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TAS Country : November 3rd 2011
6 Tasmanian Country Friday, November 4, 2011 News Come visit, TFGA urges Ag Minister TASMANIA feels neglect- ed by the Federal Agricul- ture Minister Joe Ludwig. Senator Ludwig has been slammed by the rural sector throughout the country for barely setting foot outside a capital city in his 14 months in the job. Tasmanian Farmers and Graziers Association chief executive Jan Davis said the TFGA had written to Senator Ludwig ''on a number of occasions, but have not had the courtesy of a reply''. ''One would think that a minister would have at some stage made contact with key stakeholders in his portfolio area, es- pecially when they have made representations to him about serious issues,'' Ms Davis said. The association has cal- led for Senator Ludwig to actively engage in the re- gional areas. However, when asked for comment this week, Senator Ludwig refuted the claims. ''I have made 70 visits to rural and regional Aust- ralia since taking the Agri- culture, Fisheries and For- estry portfolio just over one year ago,'' he said. ''These visits are in ad- dition to thousands of face-to-face meetings, tele- phone conversations, let- ters and emails between myself and the many peo- ple speaking up for the interests of regional and rural Australians. ''I continue to liaise with the TFGA on a range of issues related to Tasmania, including the dairy indus- try and forestry issues.'' Old chemicals need clearing BIG JOB: ChemClear's Andrew Haines, left, and helpers collect unused chemicals ROGER HANSON NOW is the time to act in clearing sheds of un- wanted chemicals. Almost 8000 litres of unwanted, obsolete or in- herited agvet chemicals have been registered for disposal in ChemClear's December clean-out. This figure is a signifi- cant increase on the 4863 litres retrieved during ChemClear's collection last December. ''We are currently sit- ting on 7887 litres regis- tered by agvet chemical users from across Tas- mania. This is encourag- ing considering we are sitting around the 13,000 litre mark for the total of chemicals collected al- together in our last four collections in the state,'' national program man- ager Lisa Nixon said. She said the program was a great opportunity for farms and properties to clean up and get rid of potentially dangerous ag- vet chemicals that may be stored in sheds. ''The booking line closes for this collection on November 18, so I encour- age all Tasmanian agvet chemical users to review the chemicals they are storing, take an inventory of these products and regis- ter them with us for the upcoming collection in De- cember,'' Ms Nixon said. Phone 1800 008 707 or visit chemclear.com.au. Weed control resistance warning KAROLIN MacGREGOR FARMERS have been told to be careful when select- ing herbicides for weed control to prevent resist- ance problems. This was one of the key messages at a cereal field day at Crosby Lyne's prop- erty Riccarton at Campbell Town. About 50 farmers attended the field day. Field day participants got to see first-hand some of the treatment results and comparisons in a 20ha barley crop on Riccarton. Growers were told that good preparation, well be- fore planting time, was the key to growing good cereal crops. Having regular soil tests to monitor changes in soil fertility over time is highly recommended. Agronomist Luke Taylor told participants that keep- ing good soil carbon levels would give plants access to free nitrogen. ''You need to consider a paddock's history and what's been grown in there before,'' he said. ''The most crucial time for nitrogen is tilling time and that's not a time when you want the plants to be nitrogen-deficient.'' Mr Taylor said a wet winter, such as the one farmers in many areas of Tasmania experienced, made nitrogen more prone to leaching from the soil. He said farmers also needed to consider phos- phorus levels. Mr Taylor said phos- phorus was vital for early plant root development. ''It's not something you top up, it has to be there from the start,'' he said. Mr Taylor said soils high in iron would lock up more phosphorus than lighter, sandy-type soils. He said potassium was also vital for healthy crops and helped plants deal with the stress of too much or not enough water, and also assisted in fighting disease. Farmers were also told that the use of growth regulator products to con- trol crop height and pre- vent cereal crops falling could be a useful tool. When considering weed- control options for cereal crops, field day partici- pants were told that rye- grass resistance should be a consideration. Trevor Klien from Syngenta said resistance was a problem in many cropping regions. He said in some situ- ations it only took between four and eight applications of a group A herbicide to create resistance. ''It's a challenge in this environment when you do want to return to a pasture phase at some point in the rotation and you actually want ryegrass,'' he said. Mr Klien said one way to tackle the issue was to use pre-emergent herbicides where possible. ''We need to look at pre- emergent more as a man- agement tool to reduce resistance,'' he said. ''To do that, though, you need to have your pre- emergents organised to make sure they go on before the crop goes in.'' Field day participants were told protecting the effectiveness of glyphosate should be a major priority. Roberts technical busi- ness development man- ager Brenden Green de- scribed glyphosate as the ''penicillin of agriculture''. He said it took about 15-20 years for plants to become resistant to glypho- sate, which had been out of patent for about 20 years. TASMANIAN ALKALOIDS Value Adding in Tasmania Our Field Staff are the most experienced and qualified to give advice on your poppy crop. 2034334-111007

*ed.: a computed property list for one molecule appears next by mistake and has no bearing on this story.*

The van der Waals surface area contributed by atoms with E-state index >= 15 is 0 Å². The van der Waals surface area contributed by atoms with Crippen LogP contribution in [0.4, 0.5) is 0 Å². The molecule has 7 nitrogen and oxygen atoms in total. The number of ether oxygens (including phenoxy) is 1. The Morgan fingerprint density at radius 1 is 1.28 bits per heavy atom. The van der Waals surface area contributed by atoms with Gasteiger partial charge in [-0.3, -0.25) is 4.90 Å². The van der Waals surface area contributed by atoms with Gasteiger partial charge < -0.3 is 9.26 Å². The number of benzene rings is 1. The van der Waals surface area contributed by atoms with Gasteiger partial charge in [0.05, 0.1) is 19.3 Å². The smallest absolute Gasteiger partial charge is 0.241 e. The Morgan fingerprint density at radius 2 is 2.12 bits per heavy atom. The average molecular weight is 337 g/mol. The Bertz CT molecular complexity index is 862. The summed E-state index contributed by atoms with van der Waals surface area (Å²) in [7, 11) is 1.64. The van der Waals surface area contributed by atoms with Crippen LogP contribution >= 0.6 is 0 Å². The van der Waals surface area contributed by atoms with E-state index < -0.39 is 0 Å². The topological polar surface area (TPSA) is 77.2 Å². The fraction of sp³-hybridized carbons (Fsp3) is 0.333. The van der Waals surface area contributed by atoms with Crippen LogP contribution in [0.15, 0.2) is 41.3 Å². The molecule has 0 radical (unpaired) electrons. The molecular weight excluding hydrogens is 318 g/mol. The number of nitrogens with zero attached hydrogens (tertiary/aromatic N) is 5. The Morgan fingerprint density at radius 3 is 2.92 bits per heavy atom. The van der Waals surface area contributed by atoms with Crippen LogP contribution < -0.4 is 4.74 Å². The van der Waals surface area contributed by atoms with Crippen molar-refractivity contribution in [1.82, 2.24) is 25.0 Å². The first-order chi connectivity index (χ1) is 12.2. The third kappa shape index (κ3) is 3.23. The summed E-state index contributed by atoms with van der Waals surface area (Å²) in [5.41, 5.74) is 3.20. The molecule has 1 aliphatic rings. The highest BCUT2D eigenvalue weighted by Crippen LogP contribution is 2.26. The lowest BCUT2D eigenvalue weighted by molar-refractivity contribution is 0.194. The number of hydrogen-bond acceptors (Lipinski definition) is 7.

October 27th 2011
November 10th 2011